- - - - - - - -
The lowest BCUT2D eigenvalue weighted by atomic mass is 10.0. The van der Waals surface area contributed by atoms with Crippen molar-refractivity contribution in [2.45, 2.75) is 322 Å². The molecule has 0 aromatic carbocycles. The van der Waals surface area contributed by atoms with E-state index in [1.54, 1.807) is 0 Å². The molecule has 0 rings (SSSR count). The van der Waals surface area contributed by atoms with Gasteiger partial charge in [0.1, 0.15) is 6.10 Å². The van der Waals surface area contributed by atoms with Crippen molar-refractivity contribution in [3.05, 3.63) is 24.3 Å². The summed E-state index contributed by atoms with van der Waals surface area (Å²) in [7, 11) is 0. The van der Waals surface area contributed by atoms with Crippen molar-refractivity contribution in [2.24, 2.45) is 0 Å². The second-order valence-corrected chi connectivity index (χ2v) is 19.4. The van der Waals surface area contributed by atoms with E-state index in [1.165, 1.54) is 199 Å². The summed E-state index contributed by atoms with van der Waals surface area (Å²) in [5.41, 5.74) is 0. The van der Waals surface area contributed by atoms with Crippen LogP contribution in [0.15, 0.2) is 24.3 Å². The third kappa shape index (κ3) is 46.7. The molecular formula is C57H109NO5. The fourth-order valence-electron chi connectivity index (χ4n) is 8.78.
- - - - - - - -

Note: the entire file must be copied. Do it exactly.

The lowest BCUT2D eigenvalue weighted by atomic mass is 10.0. The van der Waals surface area contributed by atoms with Crippen molar-refractivity contribution in [2.45, 2.75) is 322 Å². The molecule has 0 aromatic carbocycles. The van der Waals surface area contributed by atoms with E-state index in [1.54, 1.807) is 0 Å². The molecule has 0 rings (SSSR count). The van der Waals surface area contributed by atoms with Gasteiger partial charge in [0.1, 0.15) is 6.10 Å². The van der Waals surface area contributed by atoms with Crippen molar-refractivity contribution in [3.05, 3.63) is 24.3 Å². The summed E-state index contributed by atoms with van der Waals surface area (Å²) in [7, 11) is 0. The van der Waals surface area contributed by atoms with Crippen molar-refractivity contribution in [2.24, 2.45) is 0 Å². The second-order valence-corrected chi connectivity index (χ2v) is 19.4. The van der Waals surface area contributed by atoms with E-state index in [1.165, 1.54) is 199 Å². The summed E-state index contributed by atoms with van der Waals surface area (Å²) in [5.41, 5.74) is 0. The van der Waals surface area contributed by atoms with Crippen LogP contribution in [0.15, 0.2) is 24.3 Å². The third kappa shape index (κ3) is 46.7. The molecular formula is C57H109NO5. The fourth-order valence-electron chi connectivity index (χ4n) is 8.78.